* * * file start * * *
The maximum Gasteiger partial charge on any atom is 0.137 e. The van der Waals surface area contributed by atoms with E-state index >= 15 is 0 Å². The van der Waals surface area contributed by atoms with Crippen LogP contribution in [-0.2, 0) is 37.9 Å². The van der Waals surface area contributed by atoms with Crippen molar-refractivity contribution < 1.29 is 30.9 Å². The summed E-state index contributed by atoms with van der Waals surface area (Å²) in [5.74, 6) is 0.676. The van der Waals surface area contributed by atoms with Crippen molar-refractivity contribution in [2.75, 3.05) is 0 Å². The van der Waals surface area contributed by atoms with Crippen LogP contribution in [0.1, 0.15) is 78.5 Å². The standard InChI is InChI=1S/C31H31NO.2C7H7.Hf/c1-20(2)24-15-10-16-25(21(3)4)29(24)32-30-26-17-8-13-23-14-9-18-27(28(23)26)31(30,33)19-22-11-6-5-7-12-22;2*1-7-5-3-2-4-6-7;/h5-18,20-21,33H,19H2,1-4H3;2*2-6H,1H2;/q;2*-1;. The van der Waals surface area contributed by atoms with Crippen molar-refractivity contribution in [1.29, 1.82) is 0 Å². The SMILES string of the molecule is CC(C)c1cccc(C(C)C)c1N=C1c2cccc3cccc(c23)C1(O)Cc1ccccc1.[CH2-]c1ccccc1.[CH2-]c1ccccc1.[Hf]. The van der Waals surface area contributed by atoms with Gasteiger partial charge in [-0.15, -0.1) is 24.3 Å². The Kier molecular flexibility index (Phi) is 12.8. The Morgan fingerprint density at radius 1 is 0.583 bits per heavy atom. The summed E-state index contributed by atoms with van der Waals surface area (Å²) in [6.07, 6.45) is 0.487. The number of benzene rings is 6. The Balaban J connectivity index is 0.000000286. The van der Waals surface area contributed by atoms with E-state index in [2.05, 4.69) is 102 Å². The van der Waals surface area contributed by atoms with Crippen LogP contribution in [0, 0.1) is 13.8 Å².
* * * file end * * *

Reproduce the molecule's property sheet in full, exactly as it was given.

The maximum Gasteiger partial charge on any atom is 0.137 e. The van der Waals surface area contributed by atoms with E-state index >= 15 is 0 Å². The van der Waals surface area contributed by atoms with Crippen LogP contribution in [-0.2, 0) is 37.9 Å². The van der Waals surface area contributed by atoms with Crippen molar-refractivity contribution < 1.29 is 30.9 Å². The summed E-state index contributed by atoms with van der Waals surface area (Å²) in [5.74, 6) is 0.676. The van der Waals surface area contributed by atoms with Crippen molar-refractivity contribution in [2.75, 3.05) is 0 Å². The van der Waals surface area contributed by atoms with Crippen LogP contribution in [0.1, 0.15) is 78.5 Å². The standard InChI is InChI=1S/C31H31NO.2C7H7.Hf/c1-20(2)24-15-10-16-25(21(3)4)29(24)32-30-26-17-8-13-23-14-9-18-27(28(23)26)31(30,33)19-22-11-6-5-7-12-22;2*1-7-5-3-2-4-6-7;/h5-18,20-21,33H,19H2,1-4H3;2*2-6H,1H2;/q;2*-1;. The van der Waals surface area contributed by atoms with Crippen molar-refractivity contribution in [1.29, 1.82) is 0 Å². The SMILES string of the molecule is CC(C)c1cccc(C(C)C)c1N=C1c2cccc3cccc(c23)C1(O)Cc1ccccc1.[CH2-]c1ccccc1.[CH2-]c1ccccc1.[Hf]. The van der Waals surface area contributed by atoms with Gasteiger partial charge in [-0.15, -0.1) is 24.3 Å². The Kier molecular flexibility index (Phi) is 12.8. The Morgan fingerprint density at radius 1 is 0.583 bits per heavy atom. The summed E-state index contributed by atoms with van der Waals surface area (Å²) in [6.07, 6.45) is 0.487. The number of benzene rings is 6. The Balaban J connectivity index is 0.000000286. The van der Waals surface area contributed by atoms with E-state index in [2.05, 4.69) is 102 Å². The van der Waals surface area contributed by atoms with Crippen LogP contribution in [0, 0.1) is 13.8 Å².